New York

Ralph Humphrey

At first, RALPH HUMPHREY's recent paintings look as if they grew that way; it is hard to know how they are made. They have a slightly moldy look to them and may be actually past growth, heading for decay. Humphrey's surfaces are dark, mysterious and bumpy, they look neither man-made or machine-made. Far from pristine, they still don't seem to result from any regular painting activity, from any normal kind of touch. Just by being so clumsy and bulky, his paintings achieve a neutrality; they are not aligned with anything else, they are totally independent. Humphrey uses thick matte paint, additional layers of canvas (barely visible under the paint) and paints around the edges of his deep stretchers whose sides sometimes slant into the wall and become part of the frontal image. He builds his surfaces up beyond the point of personal identification but as they tend toward objects, they also tend to disintegrate visually before your eyes and to emit rich lustrous color. Their darkness yields an infinite variety of blackened reds, purples, blues and greens. One painting uses a relatively straight blue but everything else is heavily cut with black. Humphrey's color is an optical phenomenon—expansive like a Rothko or a Reinhardt—however it still emanates from a dense obdurate object. The disintegration is far from complete; the object is always there, but softened and subdued by the color. As with Joe Zucker's work, Humphrey's surface, ironically, allows him to make more subtle distinctions about color, to give each color its own actual piece of the surface. This can seem almost humorous, and certainly funnier than Reinhardt or Rothko, but in the end most of the paintings are, like theirs, fairly sobering. These paintings are lush but in a slightly implacable way—you can't get too close to them, nor can you take in this lushness quickly or easily.

Sometimes Humphrey gets a little too involved with the image. In one painting a deep purple rectangle framed and divided by blue continues around the slanted side of the canvas. This ends up looking architectural—something like a bay window. In two others Humphrey keeps the image simple and vague. The smallest painting in the show is mostly black but across its midsection, edge to edge, are two adjacent squares which tend more toward purple or green. In another, broad strips of canvas placed horizontally across the painting become the substructure for bands of deep blue, barely distinguishable from the slightly grayer blue around the painting's edges and on the sides of the stretchers. (The top and bottom sides, slanting to the wall, give the painting a total shape of a rectangle with truncated corners.) I guess I'm saying that Humphrey's surface is explicit enough, that he doesn't need to make his configurations any more so. The configuration, like the color, is better when it emerges from the closed surface of the painting. It is the slow process of discovering the image and the color within this surface which finally makes them so lush.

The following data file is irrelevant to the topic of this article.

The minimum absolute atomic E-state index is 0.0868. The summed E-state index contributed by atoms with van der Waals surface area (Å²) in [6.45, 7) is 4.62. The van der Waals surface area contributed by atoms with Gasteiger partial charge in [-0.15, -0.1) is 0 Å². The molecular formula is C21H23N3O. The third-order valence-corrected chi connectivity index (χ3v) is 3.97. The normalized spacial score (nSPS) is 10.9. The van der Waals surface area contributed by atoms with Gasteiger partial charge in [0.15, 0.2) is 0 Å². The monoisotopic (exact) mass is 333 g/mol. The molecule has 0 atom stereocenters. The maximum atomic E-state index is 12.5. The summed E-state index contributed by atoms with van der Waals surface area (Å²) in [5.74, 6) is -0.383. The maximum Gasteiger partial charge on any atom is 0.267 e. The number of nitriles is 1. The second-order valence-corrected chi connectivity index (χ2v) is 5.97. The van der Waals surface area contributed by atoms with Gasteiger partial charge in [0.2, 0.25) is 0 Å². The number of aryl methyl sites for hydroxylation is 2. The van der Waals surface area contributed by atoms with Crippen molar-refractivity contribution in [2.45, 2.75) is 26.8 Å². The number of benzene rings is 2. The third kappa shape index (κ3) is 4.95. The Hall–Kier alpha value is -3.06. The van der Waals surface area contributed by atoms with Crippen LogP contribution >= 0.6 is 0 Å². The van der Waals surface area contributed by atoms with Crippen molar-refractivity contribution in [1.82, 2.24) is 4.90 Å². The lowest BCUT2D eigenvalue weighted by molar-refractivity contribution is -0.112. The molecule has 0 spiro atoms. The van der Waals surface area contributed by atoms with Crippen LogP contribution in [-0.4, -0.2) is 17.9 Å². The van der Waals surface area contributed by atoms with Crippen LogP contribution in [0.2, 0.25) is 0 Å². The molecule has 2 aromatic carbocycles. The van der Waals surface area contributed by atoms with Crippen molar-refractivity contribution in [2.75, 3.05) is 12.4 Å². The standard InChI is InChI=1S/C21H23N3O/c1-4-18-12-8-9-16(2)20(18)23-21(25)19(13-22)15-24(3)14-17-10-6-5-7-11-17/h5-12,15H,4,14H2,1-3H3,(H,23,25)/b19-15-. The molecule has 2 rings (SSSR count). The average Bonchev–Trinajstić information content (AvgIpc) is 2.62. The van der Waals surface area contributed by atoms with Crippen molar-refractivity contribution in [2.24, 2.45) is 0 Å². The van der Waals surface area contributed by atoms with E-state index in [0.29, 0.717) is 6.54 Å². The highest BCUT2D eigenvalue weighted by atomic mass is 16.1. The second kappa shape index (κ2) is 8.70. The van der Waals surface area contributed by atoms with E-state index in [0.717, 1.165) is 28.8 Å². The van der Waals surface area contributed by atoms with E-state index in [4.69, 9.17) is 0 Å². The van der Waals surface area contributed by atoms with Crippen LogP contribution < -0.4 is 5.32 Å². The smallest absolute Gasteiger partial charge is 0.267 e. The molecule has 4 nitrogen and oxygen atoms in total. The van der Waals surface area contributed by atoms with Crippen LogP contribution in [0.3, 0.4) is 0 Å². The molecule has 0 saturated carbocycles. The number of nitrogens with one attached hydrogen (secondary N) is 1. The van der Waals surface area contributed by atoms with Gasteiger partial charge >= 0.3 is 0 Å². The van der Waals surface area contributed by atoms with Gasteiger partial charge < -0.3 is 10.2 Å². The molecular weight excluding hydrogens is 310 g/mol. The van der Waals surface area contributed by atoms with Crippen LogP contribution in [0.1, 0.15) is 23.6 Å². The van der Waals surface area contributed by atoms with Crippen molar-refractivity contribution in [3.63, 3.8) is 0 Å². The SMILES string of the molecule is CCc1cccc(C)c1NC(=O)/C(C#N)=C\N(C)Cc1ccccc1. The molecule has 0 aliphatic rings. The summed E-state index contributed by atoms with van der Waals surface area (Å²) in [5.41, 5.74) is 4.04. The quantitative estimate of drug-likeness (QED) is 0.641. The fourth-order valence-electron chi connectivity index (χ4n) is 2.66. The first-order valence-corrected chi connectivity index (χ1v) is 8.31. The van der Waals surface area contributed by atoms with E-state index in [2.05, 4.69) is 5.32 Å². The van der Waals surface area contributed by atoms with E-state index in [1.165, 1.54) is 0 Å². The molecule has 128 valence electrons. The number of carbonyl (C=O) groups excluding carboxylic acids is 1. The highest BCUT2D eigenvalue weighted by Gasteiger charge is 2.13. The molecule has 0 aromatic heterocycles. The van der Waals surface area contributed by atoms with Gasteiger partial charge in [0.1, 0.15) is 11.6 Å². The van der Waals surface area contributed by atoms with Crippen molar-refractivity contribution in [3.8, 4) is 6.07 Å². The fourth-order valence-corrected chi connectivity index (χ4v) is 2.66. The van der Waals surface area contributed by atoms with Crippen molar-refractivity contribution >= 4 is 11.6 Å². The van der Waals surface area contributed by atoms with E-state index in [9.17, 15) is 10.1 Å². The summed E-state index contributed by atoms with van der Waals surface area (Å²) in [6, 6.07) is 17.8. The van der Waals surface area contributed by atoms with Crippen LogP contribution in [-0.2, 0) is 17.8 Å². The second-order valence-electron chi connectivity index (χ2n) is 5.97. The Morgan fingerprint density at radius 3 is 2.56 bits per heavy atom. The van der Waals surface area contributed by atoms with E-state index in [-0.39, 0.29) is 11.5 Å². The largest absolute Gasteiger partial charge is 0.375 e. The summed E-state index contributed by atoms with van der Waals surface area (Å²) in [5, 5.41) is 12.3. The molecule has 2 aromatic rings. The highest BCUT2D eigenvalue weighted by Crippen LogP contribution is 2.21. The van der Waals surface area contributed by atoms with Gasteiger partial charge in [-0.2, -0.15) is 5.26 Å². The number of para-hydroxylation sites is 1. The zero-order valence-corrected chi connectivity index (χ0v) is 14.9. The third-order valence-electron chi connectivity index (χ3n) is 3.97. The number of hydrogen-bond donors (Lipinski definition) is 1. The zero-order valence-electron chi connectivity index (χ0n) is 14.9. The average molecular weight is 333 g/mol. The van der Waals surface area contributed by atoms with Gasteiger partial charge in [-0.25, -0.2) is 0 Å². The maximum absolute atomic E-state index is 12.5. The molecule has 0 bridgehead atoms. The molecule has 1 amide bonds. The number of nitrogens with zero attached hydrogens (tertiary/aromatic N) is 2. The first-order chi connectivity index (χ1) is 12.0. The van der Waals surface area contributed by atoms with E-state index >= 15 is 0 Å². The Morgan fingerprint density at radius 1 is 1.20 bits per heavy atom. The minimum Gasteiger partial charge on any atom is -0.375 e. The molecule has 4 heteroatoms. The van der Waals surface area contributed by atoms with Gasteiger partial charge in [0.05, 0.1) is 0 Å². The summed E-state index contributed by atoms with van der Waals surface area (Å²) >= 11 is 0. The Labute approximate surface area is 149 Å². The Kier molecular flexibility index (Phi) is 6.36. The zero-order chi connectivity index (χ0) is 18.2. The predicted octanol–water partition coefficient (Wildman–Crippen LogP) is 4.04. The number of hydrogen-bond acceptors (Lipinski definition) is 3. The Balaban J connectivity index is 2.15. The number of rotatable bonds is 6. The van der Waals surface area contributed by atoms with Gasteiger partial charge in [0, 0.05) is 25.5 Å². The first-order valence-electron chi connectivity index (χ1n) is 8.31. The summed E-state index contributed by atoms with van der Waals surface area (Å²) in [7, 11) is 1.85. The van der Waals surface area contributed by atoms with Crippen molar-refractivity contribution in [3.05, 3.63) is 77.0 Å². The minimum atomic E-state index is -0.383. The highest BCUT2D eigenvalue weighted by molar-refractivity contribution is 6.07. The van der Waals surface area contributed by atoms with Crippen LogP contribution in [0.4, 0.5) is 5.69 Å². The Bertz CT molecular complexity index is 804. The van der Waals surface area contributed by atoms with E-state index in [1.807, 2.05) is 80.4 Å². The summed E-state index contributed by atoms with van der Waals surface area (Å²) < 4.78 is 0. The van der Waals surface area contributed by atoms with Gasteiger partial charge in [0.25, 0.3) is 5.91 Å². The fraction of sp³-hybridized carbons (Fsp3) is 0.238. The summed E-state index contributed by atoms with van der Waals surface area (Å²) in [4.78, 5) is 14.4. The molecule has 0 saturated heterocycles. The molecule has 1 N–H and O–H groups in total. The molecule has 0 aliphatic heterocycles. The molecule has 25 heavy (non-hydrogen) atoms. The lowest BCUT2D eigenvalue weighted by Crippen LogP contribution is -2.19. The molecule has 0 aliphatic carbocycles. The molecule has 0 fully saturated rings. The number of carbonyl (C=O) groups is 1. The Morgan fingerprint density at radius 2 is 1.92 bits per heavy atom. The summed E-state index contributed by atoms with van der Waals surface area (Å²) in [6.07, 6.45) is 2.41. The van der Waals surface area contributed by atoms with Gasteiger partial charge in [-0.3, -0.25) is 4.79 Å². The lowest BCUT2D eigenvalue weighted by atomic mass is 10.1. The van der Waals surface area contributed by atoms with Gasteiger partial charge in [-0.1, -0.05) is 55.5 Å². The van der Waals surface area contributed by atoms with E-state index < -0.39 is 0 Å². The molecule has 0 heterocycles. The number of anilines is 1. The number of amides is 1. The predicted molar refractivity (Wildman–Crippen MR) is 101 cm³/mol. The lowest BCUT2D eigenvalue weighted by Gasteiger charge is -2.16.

Concurrent with this exhibition of the recent work was one at downtown Bykert of 11 paintings from 1957–65 which reveal the extent to which Humphrey has come full circle. They also reveal his early debt to Rothko, his persistent investigation of different ways of painting and handling material and an equally persistent interest in expansive light and color. There are four kinds of paintings:four ostensible monochromes from 1957–60 with thick surfaces and queer shifting colors (most related to the recent work); two stain paintings from 1963 in which the paint, contrary to the usual method, seems deeply and actively worked into the surface, with Whistlerian results; four paintings from 1964–65 with a matte gray center surrounded by an even frame of color at the edge; and, also from 1965, one gray painting divided by three equally spaced lines of color, edge to edge, which are narrow, thickly painted and yellow, orange and green in descending order. With the exception of one red stain painting, Humphrey's color is consistently muted and off. In most of these paintings, even the heavy earlier ones, the surfaces here tend to dissolve, to become somewhat atmospheric, or, in the case of the frame paintings, downright empty. In many ways these paintings are easier to take; they are pleasant and beautiful and peaceful; I like them very much. But I like the recent stuff better, it is more powerful and more distinctly Humphrey's, and not so much part of a general, if very good, kind of abstraction. Now, Humphrey comes across as a slightly perverse, Gothic personality; his obsessiveness seems tangible but not total and not without a glimmer of humor. He has compounded his resonance with a very sophisticated clumsiness—a surface which stops you in your tracks before it lets you know what's going on.

Roberta Smith